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Hoffmann, R. A wiki for the life sciences where authorship matters. Nature Genetics (2008)

Blockade of B7-H1 suppresses the development of chronic intestinal inflammation.

A newly identified costimulatory molecule, programmed death-1 ( PD-1), provides a negative signal that is essential for immune homeostasis. However, it has been suggested that its ligands, B7-H1 ( PD-L1) and B7-dendritic cells ( B7-DC; PD-L2), could also costimulate T cell proliferation and cytokine secretion. Here we demonstrate the involvement of PD-1/ B7-H1 and B7-DC interaction in the development of colitis. We first examined the expression profiles of PD-1 and its ligands in both human inflammatory bowel disease and a murine chronic colitis model induced by adoptive transfer of CD4(+)CD45RB(high) T cells to SCID mice. Second, we assessed the therapeutic potential of neutralizing anti-B7-H1 and/or B7-DC mAbs using this colitis model. We found significantly increased expression of PD-1 on T cells and of B7-H1 on T, B, and macrophage/DCs in inflamed colon from both inflammatory bowel disease patients and colitic mice. Unexpectedly, the administration of anti-B7-H1, but not anti-B7-DC, mAb after transfer of CD4(+)CD45RB(high) T cells suppressed wasting disease with colitis, abrogated leukocyte infiltration, and reduced the production of IFN-gamma, IL-2, and TNF-alpha, but not IL-4 or IL-10, by lamina propria CD4(+) T cells. These data suggest that the interaction of PD-1/ B7-H1, but not PD-1/ B7-DC, might be involved in intestinal mucosal inflammation and also show a possible role of interaction between B7-H1 and an as yet unidentified receptor for B7-H1 in inducing T cell activation.[1]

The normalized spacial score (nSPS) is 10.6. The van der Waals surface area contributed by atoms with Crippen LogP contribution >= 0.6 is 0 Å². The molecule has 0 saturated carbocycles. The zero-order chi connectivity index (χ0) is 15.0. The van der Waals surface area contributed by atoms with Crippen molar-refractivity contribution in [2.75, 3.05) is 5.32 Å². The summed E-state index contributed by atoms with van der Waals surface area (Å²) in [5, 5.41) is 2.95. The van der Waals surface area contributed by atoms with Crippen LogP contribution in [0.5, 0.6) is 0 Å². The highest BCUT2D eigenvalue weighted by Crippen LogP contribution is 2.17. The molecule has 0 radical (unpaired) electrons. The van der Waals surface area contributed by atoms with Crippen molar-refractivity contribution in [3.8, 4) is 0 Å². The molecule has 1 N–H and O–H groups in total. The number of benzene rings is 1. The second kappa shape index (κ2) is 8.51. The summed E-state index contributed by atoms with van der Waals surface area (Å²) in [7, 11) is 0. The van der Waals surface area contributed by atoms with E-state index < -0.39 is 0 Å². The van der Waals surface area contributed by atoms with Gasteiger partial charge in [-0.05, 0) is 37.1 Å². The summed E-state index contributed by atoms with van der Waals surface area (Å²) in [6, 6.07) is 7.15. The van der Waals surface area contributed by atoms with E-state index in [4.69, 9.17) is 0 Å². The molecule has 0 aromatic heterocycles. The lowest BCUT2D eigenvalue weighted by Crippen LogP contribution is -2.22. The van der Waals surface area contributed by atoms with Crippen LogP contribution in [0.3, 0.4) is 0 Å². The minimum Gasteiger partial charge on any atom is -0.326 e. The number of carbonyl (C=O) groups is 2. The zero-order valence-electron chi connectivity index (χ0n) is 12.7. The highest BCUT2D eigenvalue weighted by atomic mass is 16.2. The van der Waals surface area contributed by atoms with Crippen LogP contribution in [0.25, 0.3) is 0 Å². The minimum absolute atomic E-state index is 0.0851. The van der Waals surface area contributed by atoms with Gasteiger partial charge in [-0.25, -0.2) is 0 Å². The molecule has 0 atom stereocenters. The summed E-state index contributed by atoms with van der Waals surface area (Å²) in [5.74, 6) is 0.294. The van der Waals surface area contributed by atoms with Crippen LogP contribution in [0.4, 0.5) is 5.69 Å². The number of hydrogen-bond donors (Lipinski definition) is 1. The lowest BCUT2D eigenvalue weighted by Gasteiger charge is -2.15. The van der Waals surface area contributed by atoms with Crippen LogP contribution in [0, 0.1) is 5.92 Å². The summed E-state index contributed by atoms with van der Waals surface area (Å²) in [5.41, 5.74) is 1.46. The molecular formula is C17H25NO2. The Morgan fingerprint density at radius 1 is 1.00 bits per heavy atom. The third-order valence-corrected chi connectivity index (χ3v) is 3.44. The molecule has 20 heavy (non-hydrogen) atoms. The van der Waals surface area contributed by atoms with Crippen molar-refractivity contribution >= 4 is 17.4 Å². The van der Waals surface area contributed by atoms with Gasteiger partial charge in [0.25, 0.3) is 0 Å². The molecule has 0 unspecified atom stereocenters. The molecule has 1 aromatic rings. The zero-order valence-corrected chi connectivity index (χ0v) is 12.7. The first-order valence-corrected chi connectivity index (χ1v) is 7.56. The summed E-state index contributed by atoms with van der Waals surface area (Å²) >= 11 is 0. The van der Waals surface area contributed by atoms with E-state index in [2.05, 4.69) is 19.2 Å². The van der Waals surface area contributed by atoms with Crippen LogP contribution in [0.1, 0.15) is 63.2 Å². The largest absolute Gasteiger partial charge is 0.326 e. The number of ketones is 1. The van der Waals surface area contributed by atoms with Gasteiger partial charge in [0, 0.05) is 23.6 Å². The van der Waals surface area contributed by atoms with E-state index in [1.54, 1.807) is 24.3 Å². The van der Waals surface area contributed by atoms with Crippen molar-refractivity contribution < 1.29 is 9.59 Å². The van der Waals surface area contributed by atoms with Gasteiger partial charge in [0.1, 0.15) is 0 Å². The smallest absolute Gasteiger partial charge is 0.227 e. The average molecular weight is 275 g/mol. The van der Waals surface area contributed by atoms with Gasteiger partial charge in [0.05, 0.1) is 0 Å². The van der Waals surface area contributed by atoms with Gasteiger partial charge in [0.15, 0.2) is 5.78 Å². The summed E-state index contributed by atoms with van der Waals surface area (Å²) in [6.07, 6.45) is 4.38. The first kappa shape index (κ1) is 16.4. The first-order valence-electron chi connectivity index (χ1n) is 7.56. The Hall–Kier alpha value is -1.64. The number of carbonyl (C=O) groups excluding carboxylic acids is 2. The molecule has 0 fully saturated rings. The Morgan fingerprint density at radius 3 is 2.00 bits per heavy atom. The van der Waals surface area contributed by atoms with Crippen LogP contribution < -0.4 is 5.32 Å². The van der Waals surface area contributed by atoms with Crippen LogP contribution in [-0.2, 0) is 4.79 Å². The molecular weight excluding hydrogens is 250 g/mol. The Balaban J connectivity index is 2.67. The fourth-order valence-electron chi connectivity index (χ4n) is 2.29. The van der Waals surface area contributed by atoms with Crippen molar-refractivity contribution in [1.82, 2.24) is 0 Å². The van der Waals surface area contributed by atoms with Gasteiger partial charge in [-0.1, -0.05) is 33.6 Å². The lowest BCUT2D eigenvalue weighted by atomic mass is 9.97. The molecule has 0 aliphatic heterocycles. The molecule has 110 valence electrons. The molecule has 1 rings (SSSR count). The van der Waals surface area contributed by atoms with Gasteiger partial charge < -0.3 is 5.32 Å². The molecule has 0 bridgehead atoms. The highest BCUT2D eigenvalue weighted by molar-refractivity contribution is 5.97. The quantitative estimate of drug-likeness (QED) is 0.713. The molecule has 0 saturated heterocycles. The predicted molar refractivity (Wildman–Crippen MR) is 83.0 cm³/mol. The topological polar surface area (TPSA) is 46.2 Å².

1. Blockade of B7-H1 suppresses the development of chronic intestinal inflammation. Kanai, T., Totsuka, T., Uraushihara, K., Makita, S., Nakamura, T., Koganei, K., Fukushima, T., Akiba, H., Yagita, H., Okumura, K., Machida, U., Iwai, H., Azuma, M., Chen, L., Watanabe, M. J. Immunol. (2003) [Pubmed]
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